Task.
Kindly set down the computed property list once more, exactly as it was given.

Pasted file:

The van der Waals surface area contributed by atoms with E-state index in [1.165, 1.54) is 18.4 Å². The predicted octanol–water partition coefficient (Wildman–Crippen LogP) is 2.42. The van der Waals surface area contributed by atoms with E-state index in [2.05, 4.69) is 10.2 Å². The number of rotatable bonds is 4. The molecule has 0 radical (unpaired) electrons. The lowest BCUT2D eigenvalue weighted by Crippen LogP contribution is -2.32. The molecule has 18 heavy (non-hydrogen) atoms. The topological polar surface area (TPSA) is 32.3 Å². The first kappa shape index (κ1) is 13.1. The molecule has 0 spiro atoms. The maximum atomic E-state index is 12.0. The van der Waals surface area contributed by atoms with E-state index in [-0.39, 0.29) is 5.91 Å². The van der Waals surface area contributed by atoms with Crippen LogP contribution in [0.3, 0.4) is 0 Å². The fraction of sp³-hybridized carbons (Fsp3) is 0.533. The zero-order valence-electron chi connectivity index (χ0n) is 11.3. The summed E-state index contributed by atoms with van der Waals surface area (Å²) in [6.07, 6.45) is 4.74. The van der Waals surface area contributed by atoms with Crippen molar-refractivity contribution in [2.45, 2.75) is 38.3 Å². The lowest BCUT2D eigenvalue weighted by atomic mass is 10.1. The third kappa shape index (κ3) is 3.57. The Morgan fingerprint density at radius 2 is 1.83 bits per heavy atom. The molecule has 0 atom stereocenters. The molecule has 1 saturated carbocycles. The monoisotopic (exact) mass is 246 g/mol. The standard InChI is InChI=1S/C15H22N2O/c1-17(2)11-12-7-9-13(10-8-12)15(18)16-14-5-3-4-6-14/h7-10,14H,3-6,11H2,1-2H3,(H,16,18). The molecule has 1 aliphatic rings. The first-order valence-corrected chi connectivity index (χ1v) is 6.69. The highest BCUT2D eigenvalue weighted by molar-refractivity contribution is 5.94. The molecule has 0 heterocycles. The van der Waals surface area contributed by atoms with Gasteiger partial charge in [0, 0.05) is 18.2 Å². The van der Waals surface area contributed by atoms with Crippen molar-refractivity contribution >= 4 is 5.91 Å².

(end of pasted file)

The van der Waals surface area contributed by atoms with E-state index in [1.165, 1.54) is 18.4 Å². The predicted octanol–water partition coefficient (Wildman–Crippen LogP) is 2.42. The van der Waals surface area contributed by atoms with E-state index in [2.05, 4.69) is 10.2 Å². The number of rotatable bonds is 4. The molecule has 0 radical (unpaired) electrons. The lowest BCUT2D eigenvalue weighted by Crippen LogP contribution is -2.32. The molecule has 18 heavy (non-hydrogen) atoms. The topological polar surface area (TPSA) is 32.3 Å². The first kappa shape index (κ1) is 13.1. The molecule has 0 spiro atoms. The maximum atomic E-state index is 12.0. The van der Waals surface area contributed by atoms with E-state index in [-0.39, 0.29) is 5.91 Å². The van der Waals surface area contributed by atoms with Crippen LogP contribution in [0.3, 0.4) is 0 Å². The fraction of sp³-hybridized carbons (Fsp3) is 0.533. The zero-order valence-electron chi connectivity index (χ0n) is 11.3. The summed E-state index contributed by atoms with van der Waals surface area (Å²) in [6.07, 6.45) is 4.74. The van der Waals surface area contributed by atoms with Crippen molar-refractivity contribution in [2.45, 2.75) is 38.3 Å². The lowest BCUT2D eigenvalue weighted by atomic mass is 10.1. The third kappa shape index (κ3) is 3.57. The Morgan fingerprint density at radius 2 is 1.83 bits per heavy atom. The molecule has 0 atom stereocenters. The molecule has 1 saturated carbocycles. The monoisotopic (exact) mass is 246 g/mol. The standard InChI is InChI=1S/C15H22N2O/c1-17(2)11-12-7-9-13(10-8-12)15(18)16-14-5-3-4-6-14/h7-10,14H,3-6,11H2,1-2H3,(H,16,18). The molecule has 1 aliphatic rings. The first-order valence-corrected chi connectivity index (χ1v) is 6.69. The highest BCUT2D eigenvalue weighted by molar-refractivity contribution is 5.94. The molecule has 0 heterocycles. The van der Waals surface area contributed by atoms with Gasteiger partial charge in [0, 0.05) is 18.2 Å². The van der Waals surface area contributed by atoms with Crippen molar-refractivity contribution >= 4 is 5.91 Å².